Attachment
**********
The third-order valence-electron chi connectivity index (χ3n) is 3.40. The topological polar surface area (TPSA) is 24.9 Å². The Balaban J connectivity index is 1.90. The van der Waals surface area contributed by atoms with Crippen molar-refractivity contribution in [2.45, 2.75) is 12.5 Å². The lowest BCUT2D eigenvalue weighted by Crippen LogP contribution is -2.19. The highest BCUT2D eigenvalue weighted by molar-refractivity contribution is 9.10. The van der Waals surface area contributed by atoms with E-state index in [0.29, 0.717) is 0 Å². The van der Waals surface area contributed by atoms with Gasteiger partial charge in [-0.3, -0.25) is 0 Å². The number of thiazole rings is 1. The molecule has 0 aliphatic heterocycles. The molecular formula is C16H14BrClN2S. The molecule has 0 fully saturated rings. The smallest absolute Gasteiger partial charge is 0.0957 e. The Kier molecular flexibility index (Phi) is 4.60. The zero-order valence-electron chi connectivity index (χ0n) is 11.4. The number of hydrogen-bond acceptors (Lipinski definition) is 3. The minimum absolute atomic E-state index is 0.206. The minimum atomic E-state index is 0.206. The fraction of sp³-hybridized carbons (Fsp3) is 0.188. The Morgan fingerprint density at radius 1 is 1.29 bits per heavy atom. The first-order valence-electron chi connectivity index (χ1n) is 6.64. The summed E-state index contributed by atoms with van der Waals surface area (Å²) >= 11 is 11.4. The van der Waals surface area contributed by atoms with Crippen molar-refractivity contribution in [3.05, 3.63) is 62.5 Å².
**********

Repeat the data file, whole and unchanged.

The third-order valence-electron chi connectivity index (χ3n) is 3.40. The topological polar surface area (TPSA) is 24.9 Å². The Balaban J connectivity index is 1.90. The van der Waals surface area contributed by atoms with Crippen molar-refractivity contribution in [2.45, 2.75) is 12.5 Å². The lowest BCUT2D eigenvalue weighted by Crippen LogP contribution is -2.19. The highest BCUT2D eigenvalue weighted by molar-refractivity contribution is 9.10. The van der Waals surface area contributed by atoms with E-state index in [0.29, 0.717) is 0 Å². The van der Waals surface area contributed by atoms with Gasteiger partial charge in [-0.3, -0.25) is 0 Å². The number of thiazole rings is 1. The molecule has 0 aliphatic heterocycles. The molecular formula is C16H14BrClN2S. The molecule has 0 fully saturated rings. The smallest absolute Gasteiger partial charge is 0.0957 e. The Kier molecular flexibility index (Phi) is 4.60. The zero-order valence-electron chi connectivity index (χ0n) is 11.4. The number of hydrogen-bond acceptors (Lipinski definition) is 3. The minimum absolute atomic E-state index is 0.206. The minimum atomic E-state index is 0.206. The fraction of sp³-hybridized carbons (Fsp3) is 0.188. The Morgan fingerprint density at radius 1 is 1.29 bits per heavy atom. The first-order valence-electron chi connectivity index (χ1n) is 6.64. The summed E-state index contributed by atoms with van der Waals surface area (Å²) >= 11 is 11.4. The van der Waals surface area contributed by atoms with Crippen molar-refractivity contribution in [3.05, 3.63) is 62.5 Å².